Using the above example: the sand represents social media, the rocks represent traditional media channels; and the jar represents the client’s/company’s marketing budget. Often times the budget is predetermined and, as marketers, it is our job to make all of the marketing elements fit into that jar. The rocks provide a solid base that can be targeted in any number of ways. The sand fills all sorts of cracks: everything from reputation management, to promotions, to public relations, to cultivating a following of ultra-loyal brand ambassadors. In that science class, we had to use both the sand AND the rocks. We couldn’t use just one of the materials. The same goes for us as marketers. At this point, traditional media and social media strategies reach different niches, so both forms of media must be used. Fill up your jar with all of the right-sized rocks, and then generously add in the sand. Don’t worry, it’ll all fit.

Philip Wocken is an inventive marketing manager specializing in Online Marketing techniques. He can be reached at http://BuzzBrains.Biz and he can be followed on Twitter @BuzzBrains.

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Tuesday, April 7, 2009

Marketing Education to Excellence

By Kelley Loughrey, MN AMA President

“With regard to excellence, it’s not enough to know, but we must try to have and use it.” Aristotle

Excellence is not the same as “perfection.” Excellence requires dedication, persistence, and practice over time. Excellence is achieved through the willingness to try and the lessons learned along the way. An education in excellence is simply putting in the time and effort required to create a life habit. Like most things in life, excellence is a process – not an isolated event.

So what does this have to do with marketing? Everything. Marketing is a process – not a one-time event. And marketing requires education and effort over time. I don’t mean a point-in-time education, like your MBA from one of our fine local universities; I mean on-going, continuous learning by doing, sharing and teaching. These are important elements that your local professional marketing association offers to you - every single day. The question is “Have you taken advantage of these lessons and learned anything new lately?”

The primary purpose of the AMA is to provide quality-marketing education. I believe that it is because of our dedicated members and leadership that we are the best resource to enable each and every one of us to achieve excellence. We share best practices and valuable information, we offer innovative and enlightening programming to make us better in every way. The American Marketing Association is the “go-to” source for millions of marketers and non-marketers seeking best-in-class education and information.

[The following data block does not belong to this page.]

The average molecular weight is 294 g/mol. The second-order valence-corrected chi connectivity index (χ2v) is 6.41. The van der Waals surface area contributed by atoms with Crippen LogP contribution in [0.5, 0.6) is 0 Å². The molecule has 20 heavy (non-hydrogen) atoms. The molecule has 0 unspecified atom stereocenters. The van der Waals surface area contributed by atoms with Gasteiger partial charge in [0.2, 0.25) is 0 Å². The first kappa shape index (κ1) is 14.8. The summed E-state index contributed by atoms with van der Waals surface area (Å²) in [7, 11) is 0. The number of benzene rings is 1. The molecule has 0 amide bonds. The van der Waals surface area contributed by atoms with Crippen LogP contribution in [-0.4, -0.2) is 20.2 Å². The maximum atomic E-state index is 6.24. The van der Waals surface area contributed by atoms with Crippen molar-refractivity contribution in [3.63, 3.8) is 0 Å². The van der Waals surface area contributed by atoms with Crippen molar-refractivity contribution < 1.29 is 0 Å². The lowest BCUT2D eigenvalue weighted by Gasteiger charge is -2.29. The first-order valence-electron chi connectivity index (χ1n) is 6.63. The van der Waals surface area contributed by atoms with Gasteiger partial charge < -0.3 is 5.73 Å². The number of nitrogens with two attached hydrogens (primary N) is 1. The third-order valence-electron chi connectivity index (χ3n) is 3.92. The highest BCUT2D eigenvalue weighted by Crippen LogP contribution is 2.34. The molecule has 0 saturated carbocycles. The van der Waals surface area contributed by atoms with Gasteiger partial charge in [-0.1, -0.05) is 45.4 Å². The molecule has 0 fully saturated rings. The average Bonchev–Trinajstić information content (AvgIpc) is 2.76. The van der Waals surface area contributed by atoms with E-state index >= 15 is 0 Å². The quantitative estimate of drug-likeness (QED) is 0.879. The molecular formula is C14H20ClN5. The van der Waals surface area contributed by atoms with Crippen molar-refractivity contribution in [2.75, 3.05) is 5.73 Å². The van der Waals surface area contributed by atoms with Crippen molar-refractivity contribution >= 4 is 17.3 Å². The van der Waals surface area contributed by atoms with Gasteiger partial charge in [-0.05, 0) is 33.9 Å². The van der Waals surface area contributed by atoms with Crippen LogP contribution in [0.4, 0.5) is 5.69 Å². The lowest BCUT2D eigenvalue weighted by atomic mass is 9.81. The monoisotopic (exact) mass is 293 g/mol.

Every day our members have access to research, case studies, white papers, seminars, webinars, blogs, tweets, conferences, meetings, local events and networking mixers hosted nationwide by the AMA. The MN Chapter is one of the five largest and most active of the 75 chapters nationwide nearly with nearly 800 active members. The collective knowledge of our members, speakers and sponsors represent a powerful resource of excellence from which we can share knowledge, expertise and experience.

Minnesota Chapter Mission: To educate our members about the AMA, especially the benefits of belonging to the Minnesota Chapter by creating indispensable opportunities to get involved in our marketing community.

As the President of the board, I believe it is our responsibility to share our collective knowledge and experience as a way to educate our members and non-members and promote the benefits of membership to the AMA. By attending our events, I meet the most amazing people in our local community. My role is to learn how they benefit from AMA and how we can continue to improve. Along the way I too have received an amazing education about the individuals and organizations that are committed to marketing excellence.

Not all attendees are marketers by profession; in fact many attend our programs and events to learn about the benefits of marketing and becoming more engaged with the function. They learn how to market themselves, to improve network skills, or simply understand and tap into the power of marketing. More than any other collective activity, we all experience “marketing” thousands of times each day. And not all of it is excellent.

It is our shared marketing experiences that allow us to reflect and share best practices in marketing – when is it “too much” or “just right” or even “not enough”? Can you remember the last time marketing was so effective that it influenced your purchase, behavior or belief? I hope so. Because if you do, it represents excellence in our profession and reinforces our learning how to do it well.

If, as marketers, we are doing our jobs well, then customers are buying and if customers are buying, people will be employed and when that happens, only when that happens, will we all feel the benefit of an organic economic stimulus plan.

It begins with education, persistence, effort and results in marketing excellence. Get involved today with your local AMA and play an active role in sharing what you know and learning how to do it best - teach, learn, do.